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The Panasonic P81 is a very good smartphone in terms of performance, but we found it wanting in some key areas. In addition, considering that the company is trying to build its base in the country right now, we think it should have priced the phone around Rs 15,000. At the price Panasonic is asking, it is easy for consumers to go for the Micromax Canvas Knight, while Karbonn’s Titanium Octane Plus provides better specs at a much lower price.
The Panasonic P81 smartphone is the company’s first octa-core offering in the country. It is priced at Rs 18,990 and competes with devices like the Micromax Canvas Knight, Karbonn Titanium Octane Plus and others. While the phone beats its competitors in certain key areas, there are also some disappointments. We took the phone for a spin in our test labs and here’s what we thought of it.
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Build and Design
In this department, Panasonic follows many of the current manufacturers, with a slab-like device. It has a 5.5-inch IPS LCD display and is only 7.9-mm thick. We weren’t very impressed with the build of this phone though. It feels too big and is not comfortable if you have to keep it in your pocket.
Panasonic has also taken cues from Samsung’s design for the Galaxy S5, giving the P81 a leather finish on the back. It is not the perforated leather finish Samsung has given its flagship though. But it makes the phone very resistant to getting smudged by fingerprints on the back. The same can not be said about the screen on the front though, which is a fingerprint magnet.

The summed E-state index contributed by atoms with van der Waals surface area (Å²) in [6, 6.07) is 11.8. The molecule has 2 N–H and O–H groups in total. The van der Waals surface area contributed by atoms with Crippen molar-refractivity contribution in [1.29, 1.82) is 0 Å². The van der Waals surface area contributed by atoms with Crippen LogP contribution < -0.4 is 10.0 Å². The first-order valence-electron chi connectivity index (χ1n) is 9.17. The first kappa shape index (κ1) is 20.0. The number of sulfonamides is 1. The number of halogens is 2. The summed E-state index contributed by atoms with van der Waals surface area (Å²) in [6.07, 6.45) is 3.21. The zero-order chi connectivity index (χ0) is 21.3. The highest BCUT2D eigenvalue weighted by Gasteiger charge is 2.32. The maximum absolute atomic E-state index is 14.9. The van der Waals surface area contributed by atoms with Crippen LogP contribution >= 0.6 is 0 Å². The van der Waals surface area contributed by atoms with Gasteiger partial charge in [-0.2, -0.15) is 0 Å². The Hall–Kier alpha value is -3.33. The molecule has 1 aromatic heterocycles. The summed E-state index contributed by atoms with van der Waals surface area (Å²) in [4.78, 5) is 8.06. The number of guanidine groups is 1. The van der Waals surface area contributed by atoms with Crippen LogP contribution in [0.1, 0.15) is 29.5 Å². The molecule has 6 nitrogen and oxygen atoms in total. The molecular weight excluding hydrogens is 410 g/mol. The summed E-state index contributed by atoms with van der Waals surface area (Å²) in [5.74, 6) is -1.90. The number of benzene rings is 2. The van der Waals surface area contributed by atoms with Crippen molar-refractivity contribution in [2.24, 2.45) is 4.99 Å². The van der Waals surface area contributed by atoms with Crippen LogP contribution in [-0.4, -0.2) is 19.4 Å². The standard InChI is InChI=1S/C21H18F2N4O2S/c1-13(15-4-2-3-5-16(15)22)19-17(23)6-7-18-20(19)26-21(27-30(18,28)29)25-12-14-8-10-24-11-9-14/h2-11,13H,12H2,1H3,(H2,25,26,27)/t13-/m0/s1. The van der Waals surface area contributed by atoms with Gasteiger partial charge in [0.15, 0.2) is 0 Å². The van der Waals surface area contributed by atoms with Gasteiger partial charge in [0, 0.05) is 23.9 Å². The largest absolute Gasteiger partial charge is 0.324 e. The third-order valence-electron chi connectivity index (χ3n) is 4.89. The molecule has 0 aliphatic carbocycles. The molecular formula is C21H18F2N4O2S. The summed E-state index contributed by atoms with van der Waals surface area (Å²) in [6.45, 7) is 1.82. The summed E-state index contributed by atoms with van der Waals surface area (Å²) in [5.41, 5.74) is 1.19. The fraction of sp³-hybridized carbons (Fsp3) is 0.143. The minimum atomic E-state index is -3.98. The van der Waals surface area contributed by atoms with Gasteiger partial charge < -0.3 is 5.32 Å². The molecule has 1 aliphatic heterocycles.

The company has also put in some metal on the device, with a thin metal strip running along the sides. The volume rocker and power on/off buttons are also metallic. Overall though, the design isn’t the most impressive that we’ve seen. It is too big and looks like a big slab in your hand.
Display and UI
The P81 has a 5.5-inch IPS LCD screen with 720x1280 pixels resolution. At the price Panasonic is asking, this is a little disappointing, especially considering that both the Canvas Knight and the Titanium Octane Plus have full HD screens. Moreover, while the Canvas Knight is priced almost the same as the P81, the Titanium Octane Plus is over Rs 3,000 less expensive than Panasonic’s smartphone. Moreover, both brands are much better known in the country.
(L-R) Lockscreen with Gesture Play, Home Screen and App Drawer.
Panasonic has also done some layering on the Android 4.2.2 Jelly Bean OS, adding tweaks of its own. Right at the offset, you see the company’s Gesture Play feature on the lockscreen. The default lockscreen on this phone required the users to draw certain gestures in order to unlock it. You have to draw ‘U’ for unlock, ‘S’ for SMS and a square for camera. You can also add your own gestures and assign them to specific apps.
(L-R) Settings Menu and Power Saver options.